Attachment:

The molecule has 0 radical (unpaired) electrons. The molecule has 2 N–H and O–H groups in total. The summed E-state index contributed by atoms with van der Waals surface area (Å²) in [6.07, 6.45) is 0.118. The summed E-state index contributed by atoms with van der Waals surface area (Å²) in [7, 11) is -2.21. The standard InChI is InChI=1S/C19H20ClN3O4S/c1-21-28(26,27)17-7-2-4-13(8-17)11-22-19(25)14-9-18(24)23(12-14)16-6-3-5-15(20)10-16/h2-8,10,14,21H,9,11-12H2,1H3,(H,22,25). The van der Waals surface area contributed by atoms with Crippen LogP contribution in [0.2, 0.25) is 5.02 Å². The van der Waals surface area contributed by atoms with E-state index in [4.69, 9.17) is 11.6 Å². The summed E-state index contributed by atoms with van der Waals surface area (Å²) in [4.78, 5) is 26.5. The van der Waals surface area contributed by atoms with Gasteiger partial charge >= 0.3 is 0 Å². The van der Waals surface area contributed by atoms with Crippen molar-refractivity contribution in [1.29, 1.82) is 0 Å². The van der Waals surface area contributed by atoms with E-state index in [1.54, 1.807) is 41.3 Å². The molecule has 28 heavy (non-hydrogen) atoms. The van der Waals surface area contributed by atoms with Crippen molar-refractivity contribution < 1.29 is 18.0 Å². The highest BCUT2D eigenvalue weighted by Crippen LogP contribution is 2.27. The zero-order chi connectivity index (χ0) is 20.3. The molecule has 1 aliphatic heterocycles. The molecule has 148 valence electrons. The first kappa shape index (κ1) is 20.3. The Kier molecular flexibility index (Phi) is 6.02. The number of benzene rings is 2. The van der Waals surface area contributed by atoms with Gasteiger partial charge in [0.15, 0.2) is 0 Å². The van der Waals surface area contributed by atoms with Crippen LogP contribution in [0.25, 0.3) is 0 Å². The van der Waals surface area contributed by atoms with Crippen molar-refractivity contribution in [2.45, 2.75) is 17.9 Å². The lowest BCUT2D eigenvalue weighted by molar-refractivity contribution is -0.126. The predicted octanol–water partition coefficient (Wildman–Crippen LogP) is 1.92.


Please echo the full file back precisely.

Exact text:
The molecule has 0 radical (unpaired) electrons. The molecule has 2 N–H and O–H groups in total. The summed E-state index contributed by atoms with van der Waals surface area (Å²) in [6.07, 6.45) is 0.118. The summed E-state index contributed by atoms with van der Waals surface area (Å²) in [7, 11) is -2.21. The standard InChI is InChI=1S/C19H20ClN3O4S/c1-21-28(26,27)17-7-2-4-13(8-17)11-22-19(25)14-9-18(24)23(12-14)16-6-3-5-15(20)10-16/h2-8,10,14,21H,9,11-12H2,1H3,(H,22,25). The van der Waals surface area contributed by atoms with Crippen LogP contribution in [0.2, 0.25) is 5.02 Å². The van der Waals surface area contributed by atoms with E-state index in [4.69, 9.17) is 11.6 Å². The summed E-state index contributed by atoms with van der Waals surface area (Å²) in [4.78, 5) is 26.5. The van der Waals surface area contributed by atoms with Gasteiger partial charge >= 0.3 is 0 Å². The van der Waals surface area contributed by atoms with Crippen molar-refractivity contribution in [1.29, 1.82) is 0 Å². The van der Waals surface area contributed by atoms with E-state index in [1.54, 1.807) is 41.3 Å². The molecule has 28 heavy (non-hydrogen) atoms. The van der Waals surface area contributed by atoms with Crippen molar-refractivity contribution < 1.29 is 18.0 Å². The highest BCUT2D eigenvalue weighted by Crippen LogP contribution is 2.27. The zero-order chi connectivity index (χ0) is 20.3. The molecule has 1 aliphatic heterocycles. The molecule has 148 valence electrons. The first kappa shape index (κ1) is 20.3. The Kier molecular flexibility index (Phi) is 6.02. The number of benzene rings is 2. The van der Waals surface area contributed by atoms with Gasteiger partial charge in [0.15, 0.2) is 0 Å². The van der Waals surface area contributed by atoms with Crippen LogP contribution in [0.25, 0.3) is 0 Å². The van der Waals surface area contributed by atoms with Crippen molar-refractivity contribution in [2.45, 2.75) is 17.9 Å². The lowest BCUT2D eigenvalue weighted by molar-refractivity contribution is -0.126. The predicted octanol–water partition coefficient (Wildman–Crippen LogP) is 1.92.